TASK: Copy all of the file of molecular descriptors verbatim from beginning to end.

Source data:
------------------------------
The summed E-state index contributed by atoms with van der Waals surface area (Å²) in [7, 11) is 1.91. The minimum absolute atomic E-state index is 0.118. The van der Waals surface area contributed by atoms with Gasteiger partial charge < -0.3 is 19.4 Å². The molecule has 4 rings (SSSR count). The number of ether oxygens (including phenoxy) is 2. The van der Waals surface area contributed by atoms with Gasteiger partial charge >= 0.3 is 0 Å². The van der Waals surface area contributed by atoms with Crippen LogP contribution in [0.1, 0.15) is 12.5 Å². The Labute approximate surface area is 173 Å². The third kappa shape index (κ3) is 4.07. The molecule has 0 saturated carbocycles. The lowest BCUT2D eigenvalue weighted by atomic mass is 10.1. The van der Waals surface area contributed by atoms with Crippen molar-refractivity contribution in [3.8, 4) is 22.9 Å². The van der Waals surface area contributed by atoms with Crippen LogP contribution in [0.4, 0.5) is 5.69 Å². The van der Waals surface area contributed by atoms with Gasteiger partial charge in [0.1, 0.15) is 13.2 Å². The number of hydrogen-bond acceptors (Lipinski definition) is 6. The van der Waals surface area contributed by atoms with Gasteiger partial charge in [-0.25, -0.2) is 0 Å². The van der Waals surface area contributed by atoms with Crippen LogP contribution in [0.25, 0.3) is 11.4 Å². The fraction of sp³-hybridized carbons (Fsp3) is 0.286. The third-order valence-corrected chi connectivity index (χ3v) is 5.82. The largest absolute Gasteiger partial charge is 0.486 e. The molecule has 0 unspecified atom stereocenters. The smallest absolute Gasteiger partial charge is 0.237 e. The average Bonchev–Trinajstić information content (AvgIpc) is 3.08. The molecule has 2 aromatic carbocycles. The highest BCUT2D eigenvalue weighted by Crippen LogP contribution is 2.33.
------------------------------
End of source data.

The summed E-state index contributed by atoms with van der Waals surface area (Å²) in [7, 11) is 1.91. The minimum absolute atomic E-state index is 0.118. The van der Waals surface area contributed by atoms with Gasteiger partial charge < -0.3 is 19.4 Å². The molecule has 4 rings (SSSR count). The number of ether oxygens (including phenoxy) is 2. The van der Waals surface area contributed by atoms with Gasteiger partial charge >= 0.3 is 0 Å². The van der Waals surface area contributed by atoms with Crippen LogP contribution in [0.1, 0.15) is 12.5 Å². The Labute approximate surface area is 173 Å². The third kappa shape index (κ3) is 4.07. The molecule has 0 saturated carbocycles. The lowest BCUT2D eigenvalue weighted by atomic mass is 10.1. The van der Waals surface area contributed by atoms with Crippen molar-refractivity contribution in [3.8, 4) is 22.9 Å². The van der Waals surface area contributed by atoms with Crippen LogP contribution in [0.4, 0.5) is 5.69 Å². The van der Waals surface area contributed by atoms with Gasteiger partial charge in [0.1, 0.15) is 13.2 Å². The number of hydrogen-bond acceptors (Lipinski definition) is 6. The van der Waals surface area contributed by atoms with Gasteiger partial charge in [-0.25, -0.2) is 0 Å². The van der Waals surface area contributed by atoms with Crippen LogP contribution in [0.25, 0.3) is 11.4 Å². The fraction of sp³-hybridized carbons (Fsp3) is 0.286. The third-order valence-corrected chi connectivity index (χ3v) is 5.82. The largest absolute Gasteiger partial charge is 0.486 e. The molecule has 0 unspecified atom stereocenters. The smallest absolute Gasteiger partial charge is 0.237 e. The average Bonchev–Trinajstić information content (AvgIpc) is 3.08. The molecule has 2 aromatic carbocycles. The highest BCUT2D eigenvalue weighted by Crippen LogP contribution is 2.33.